Walter Pach (1883–1958) was an artist, critic, lecturer, art adviser, and art historian who wrote extensively about modern art and championed the cause of modern art. Through his numerous books, articles, and translations of European art texts Pach brought the emerging modernist viewpoint to the American public.
He organized exhibitions of contemporary art for New York City galleries of the period. He was also extremely helpful to Arthur B. Davies, president of the landmark exhibition of 1913, the "International Exhibition of Modern Art," known as the Armory Show, as well as to one of its founders Walt Kuhn, by bringing together leading contemporary European and American artists. Another original founder Jerome Myers spent over a year supervising the American portion of the show.
Pach helped John Quinn and Walter Arensberg gather their collections. He also secured individual works for museums, such as a portrait by Thomas Eakins for the Louvre, and Jacques-Louis David's The Death of Socrates for the Metropolitan Museum of Art.
Pach's fluency in French, German, and Spanish made it possible for him to understand and interpret the avant-garde ideas developing in Europe and translate them for the English-speaking audience. He was able to communicate personally with many noted artists in Europe and Mexico and mediate between gallery dealers and museum curators on their behalf. His correspondence with major figures in 20th-century art are an important source of information, not only about the artists but about the art world during the first half of the 20th century.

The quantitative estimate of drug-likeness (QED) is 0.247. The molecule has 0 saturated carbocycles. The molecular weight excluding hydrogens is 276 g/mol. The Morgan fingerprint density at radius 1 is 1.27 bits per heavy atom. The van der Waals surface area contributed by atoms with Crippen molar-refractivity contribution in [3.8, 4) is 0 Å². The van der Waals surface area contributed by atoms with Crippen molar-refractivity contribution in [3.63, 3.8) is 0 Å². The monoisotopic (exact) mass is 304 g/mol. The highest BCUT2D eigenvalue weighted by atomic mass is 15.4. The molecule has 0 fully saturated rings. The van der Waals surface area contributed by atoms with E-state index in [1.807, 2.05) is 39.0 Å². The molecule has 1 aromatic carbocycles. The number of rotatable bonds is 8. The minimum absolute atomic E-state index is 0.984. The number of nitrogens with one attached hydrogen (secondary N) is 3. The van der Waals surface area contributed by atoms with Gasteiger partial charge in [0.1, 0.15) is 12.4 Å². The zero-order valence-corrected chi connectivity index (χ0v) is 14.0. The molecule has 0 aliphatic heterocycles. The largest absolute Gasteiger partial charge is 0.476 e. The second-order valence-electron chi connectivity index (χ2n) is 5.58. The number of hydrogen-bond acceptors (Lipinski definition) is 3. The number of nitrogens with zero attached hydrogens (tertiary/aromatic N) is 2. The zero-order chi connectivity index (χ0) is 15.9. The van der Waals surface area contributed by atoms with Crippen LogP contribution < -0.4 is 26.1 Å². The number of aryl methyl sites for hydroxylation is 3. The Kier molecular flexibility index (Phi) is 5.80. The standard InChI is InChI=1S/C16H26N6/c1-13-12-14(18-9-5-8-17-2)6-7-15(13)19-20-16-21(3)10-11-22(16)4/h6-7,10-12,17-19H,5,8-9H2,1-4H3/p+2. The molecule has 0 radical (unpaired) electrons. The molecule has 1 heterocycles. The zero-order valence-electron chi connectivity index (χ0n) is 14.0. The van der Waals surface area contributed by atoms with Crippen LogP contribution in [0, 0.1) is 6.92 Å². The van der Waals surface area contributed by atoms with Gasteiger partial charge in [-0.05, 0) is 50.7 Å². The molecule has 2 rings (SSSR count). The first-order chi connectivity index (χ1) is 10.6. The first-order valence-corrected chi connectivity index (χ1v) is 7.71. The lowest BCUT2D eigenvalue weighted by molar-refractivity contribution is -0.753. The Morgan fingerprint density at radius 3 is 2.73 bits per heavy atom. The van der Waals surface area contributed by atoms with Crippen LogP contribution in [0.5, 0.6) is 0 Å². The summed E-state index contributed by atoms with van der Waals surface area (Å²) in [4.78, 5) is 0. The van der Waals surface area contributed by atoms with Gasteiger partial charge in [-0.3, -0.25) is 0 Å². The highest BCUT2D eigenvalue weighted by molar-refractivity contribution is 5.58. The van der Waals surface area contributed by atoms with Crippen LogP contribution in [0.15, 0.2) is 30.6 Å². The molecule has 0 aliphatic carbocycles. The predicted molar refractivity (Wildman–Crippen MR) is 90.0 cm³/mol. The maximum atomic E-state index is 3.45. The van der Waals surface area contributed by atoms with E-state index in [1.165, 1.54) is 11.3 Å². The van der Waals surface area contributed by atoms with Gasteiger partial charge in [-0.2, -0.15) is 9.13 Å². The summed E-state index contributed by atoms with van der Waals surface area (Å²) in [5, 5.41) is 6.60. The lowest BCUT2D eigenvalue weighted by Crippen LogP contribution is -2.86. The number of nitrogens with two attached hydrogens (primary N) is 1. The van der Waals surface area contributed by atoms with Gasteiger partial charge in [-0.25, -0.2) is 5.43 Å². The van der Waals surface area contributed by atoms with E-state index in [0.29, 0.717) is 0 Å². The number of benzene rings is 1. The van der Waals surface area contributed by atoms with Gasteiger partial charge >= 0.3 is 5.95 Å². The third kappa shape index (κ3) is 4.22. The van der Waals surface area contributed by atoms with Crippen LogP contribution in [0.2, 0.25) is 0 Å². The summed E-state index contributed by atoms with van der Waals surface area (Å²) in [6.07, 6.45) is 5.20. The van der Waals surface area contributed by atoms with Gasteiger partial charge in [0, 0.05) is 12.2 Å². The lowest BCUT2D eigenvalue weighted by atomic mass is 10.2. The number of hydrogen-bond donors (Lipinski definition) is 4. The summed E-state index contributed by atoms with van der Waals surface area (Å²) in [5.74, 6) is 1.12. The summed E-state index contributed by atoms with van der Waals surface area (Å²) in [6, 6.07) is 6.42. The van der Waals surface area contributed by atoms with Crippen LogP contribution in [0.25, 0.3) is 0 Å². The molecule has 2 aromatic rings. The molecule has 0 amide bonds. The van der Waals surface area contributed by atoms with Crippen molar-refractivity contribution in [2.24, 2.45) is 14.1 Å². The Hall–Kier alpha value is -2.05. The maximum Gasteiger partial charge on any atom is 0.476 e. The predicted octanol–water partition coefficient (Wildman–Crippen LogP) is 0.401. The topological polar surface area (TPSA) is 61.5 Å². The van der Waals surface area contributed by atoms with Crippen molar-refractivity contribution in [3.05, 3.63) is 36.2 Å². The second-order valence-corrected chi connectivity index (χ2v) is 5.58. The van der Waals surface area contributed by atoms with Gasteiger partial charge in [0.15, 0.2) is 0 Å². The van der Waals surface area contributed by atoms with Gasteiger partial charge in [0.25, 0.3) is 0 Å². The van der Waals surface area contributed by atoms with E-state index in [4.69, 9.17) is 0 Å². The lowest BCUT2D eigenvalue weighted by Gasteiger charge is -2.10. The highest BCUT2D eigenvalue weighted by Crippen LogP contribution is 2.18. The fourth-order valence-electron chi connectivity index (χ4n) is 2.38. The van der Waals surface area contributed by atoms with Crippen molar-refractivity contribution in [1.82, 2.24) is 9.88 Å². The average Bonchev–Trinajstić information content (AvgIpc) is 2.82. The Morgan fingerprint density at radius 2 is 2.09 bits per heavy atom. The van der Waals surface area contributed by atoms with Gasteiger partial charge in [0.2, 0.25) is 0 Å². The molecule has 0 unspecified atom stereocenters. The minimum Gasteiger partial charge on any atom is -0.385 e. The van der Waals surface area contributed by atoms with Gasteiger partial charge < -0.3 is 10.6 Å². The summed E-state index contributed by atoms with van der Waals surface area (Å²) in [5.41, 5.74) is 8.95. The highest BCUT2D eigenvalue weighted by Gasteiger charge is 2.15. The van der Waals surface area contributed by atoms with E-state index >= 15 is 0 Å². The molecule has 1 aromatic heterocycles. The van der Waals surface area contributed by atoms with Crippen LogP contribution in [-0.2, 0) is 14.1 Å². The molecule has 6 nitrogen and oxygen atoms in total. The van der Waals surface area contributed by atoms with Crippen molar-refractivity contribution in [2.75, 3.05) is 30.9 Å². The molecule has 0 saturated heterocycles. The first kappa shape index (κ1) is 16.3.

Pach was born in New York City on July 11, 1883. His father, Gotthelf Pach, was a prominent commercial photographer who, with his family, ran the New York studio of Pach Bros. They did most of the photographic work for the Metropolitan Museum of Art. The young Pach often accompanied his father on museum assignments. In 1903, Pach graduated from the City College of New York with a degree in art. He studied with Robert Henri at the New York School of Art and went abroad to paint with William Merritt Chase in the summers of 1903 and 1904.
In 1907, Pach moved to France and became part of the Gertrude and Leo Stein circle, and moved among the Parisian avant-garde, exhibiting with them and writing about their work and new artistic vision. In 1908 he wrote the first article on Cézanne to be published in the U.S., which appeared in Scribner's Magazine. He also interviewed Claude Monet that year and published an article about him in the same periodical. He helped manage and teach in several of William Merritt Chase's summer art schools in various European locales.